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True or False? Your Best Financial Decisions Are Still Ahead of You

You constantly make financial decisions. That’s just a fact. Some of them are seemingly simple and unimportant like where you’re having lunch today when you are out and about. Or whether you should buy that new pair of shoes you saw online today or just wait until the next big sale.

Two college students studying representing your best financial decisions

But then there are the other decisions you make: the really significant ones like taking on a new job or buying an expensive car. Those decisions can have a major impact on your financial future.

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The Must-Know Money Tips to Take Your Finances to the Next Level

It occurred to me, after being on the planet for almost 73 years, that what I and most of us call good money habits are unknown to millions among us who just haven’t any clue about that. After all, if they did, then the need for me or anyone to write about it would be a totally moot point, wouldn’t it?

Figure climbing stairs representing money tips taking your finances to the next level

If you don’t understand anything about personal finance, I’m not here to scold you or mock you. It’s not your fault because you probably either had no practical education in the field or worse, you may have had some really bad examples of how to manage money demonstrated to you as a child or young adult. In any case, you will eventually find out the truth about you and your money. The question is only when and how much damage it might inflict upon you. That’s why it’s never too early or too late to learn these “must-know” money tips you need to take your finances to the next level.

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5 Reasons Why Buying a New Car Now Is a Terrible Idea

Have you been thinking about buying a new car these days and drooling over them every time you see one or get bombarded by them on commercials? Well, get a grip on yourself and your wallet right about now before you begin heading out to the car dealership.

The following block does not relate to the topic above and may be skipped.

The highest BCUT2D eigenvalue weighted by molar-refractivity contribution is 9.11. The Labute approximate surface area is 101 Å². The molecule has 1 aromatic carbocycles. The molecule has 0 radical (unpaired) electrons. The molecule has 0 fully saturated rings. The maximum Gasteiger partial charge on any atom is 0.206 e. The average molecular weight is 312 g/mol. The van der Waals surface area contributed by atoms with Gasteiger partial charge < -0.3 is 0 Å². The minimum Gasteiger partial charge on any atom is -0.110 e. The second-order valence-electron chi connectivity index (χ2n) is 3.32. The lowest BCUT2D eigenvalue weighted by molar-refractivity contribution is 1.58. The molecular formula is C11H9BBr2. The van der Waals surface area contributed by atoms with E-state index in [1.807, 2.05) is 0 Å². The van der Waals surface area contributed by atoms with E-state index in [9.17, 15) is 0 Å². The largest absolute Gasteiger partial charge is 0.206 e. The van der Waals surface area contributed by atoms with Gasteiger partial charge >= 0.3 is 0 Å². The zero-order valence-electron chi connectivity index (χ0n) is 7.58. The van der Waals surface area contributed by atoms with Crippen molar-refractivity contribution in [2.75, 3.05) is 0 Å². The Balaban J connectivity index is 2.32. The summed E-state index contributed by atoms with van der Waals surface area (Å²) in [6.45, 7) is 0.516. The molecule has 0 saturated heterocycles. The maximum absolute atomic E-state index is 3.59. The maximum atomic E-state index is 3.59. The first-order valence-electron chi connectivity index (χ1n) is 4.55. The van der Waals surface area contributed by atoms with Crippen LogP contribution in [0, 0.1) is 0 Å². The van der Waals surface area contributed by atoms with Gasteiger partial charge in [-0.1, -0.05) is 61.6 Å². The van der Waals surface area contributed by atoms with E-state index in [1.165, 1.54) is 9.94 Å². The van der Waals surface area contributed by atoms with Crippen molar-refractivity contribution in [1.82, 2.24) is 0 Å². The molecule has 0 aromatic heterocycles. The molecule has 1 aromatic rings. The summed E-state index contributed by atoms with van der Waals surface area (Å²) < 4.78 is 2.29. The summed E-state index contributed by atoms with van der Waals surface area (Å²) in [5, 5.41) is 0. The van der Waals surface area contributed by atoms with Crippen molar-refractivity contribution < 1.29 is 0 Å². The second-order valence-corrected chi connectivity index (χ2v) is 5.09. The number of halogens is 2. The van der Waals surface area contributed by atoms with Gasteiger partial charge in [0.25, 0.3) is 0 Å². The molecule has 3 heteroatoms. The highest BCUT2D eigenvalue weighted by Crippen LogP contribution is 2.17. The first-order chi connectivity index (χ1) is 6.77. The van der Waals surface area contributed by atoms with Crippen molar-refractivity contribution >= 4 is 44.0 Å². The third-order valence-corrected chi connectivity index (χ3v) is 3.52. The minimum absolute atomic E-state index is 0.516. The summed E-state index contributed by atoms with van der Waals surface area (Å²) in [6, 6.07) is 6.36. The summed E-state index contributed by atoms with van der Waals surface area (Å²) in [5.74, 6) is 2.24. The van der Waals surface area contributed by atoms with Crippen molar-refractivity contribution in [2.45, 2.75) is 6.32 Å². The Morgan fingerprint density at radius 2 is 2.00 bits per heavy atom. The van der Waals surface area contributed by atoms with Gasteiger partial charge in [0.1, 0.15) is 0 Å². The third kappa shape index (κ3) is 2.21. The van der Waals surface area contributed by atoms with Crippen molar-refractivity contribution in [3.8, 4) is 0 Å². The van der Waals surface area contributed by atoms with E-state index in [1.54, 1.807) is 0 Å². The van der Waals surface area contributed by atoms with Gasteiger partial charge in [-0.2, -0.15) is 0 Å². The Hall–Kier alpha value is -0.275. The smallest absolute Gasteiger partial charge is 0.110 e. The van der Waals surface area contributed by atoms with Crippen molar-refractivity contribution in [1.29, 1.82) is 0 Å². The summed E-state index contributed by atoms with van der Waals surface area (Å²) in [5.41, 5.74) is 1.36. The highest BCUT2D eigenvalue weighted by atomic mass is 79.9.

Woman getting new car keys representing why buying a new car now is a terrible idea

That feeling that comes the moment a dealership hands over the keys to the brand new car is unforgettable. But a brand new car is not the right option for you right now. In fact, it is a terrible idea.

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Why Behaving Like a Teenager with Money Is Only Allowed When You Are Actually a Teenager!

Is it any wonder why whenever you see someone acting like a teenager you sometimes shake your head? It’s “not that there’s anything wrong with that” as Seinfeld famously said, that is as long as the actions you’re observing are actually being done by a teenager. After all, most teens have very few hardcore responsibilities and so they act like children often do, without much thought and care. That’s especially true when it comes to money and that’s fine when you’re 15, 16, or even 18. But there’s a reason why behaving that way with money is only allowed when you are actually a teenager! And so it is important to teach teenagers about money.

Teenagers and parents gathered around a laptop representing how to teach teenagers about money

When I Was a Child I Spoke as a Child…

I am not especially religious, but here I need to point out that even the Bible (1 Corinthians 13:11) talks about when being a child, we all act like them. And so by inference here we can take the leap that when you are grown up, you should begin to act like an adult. But what does that really mean?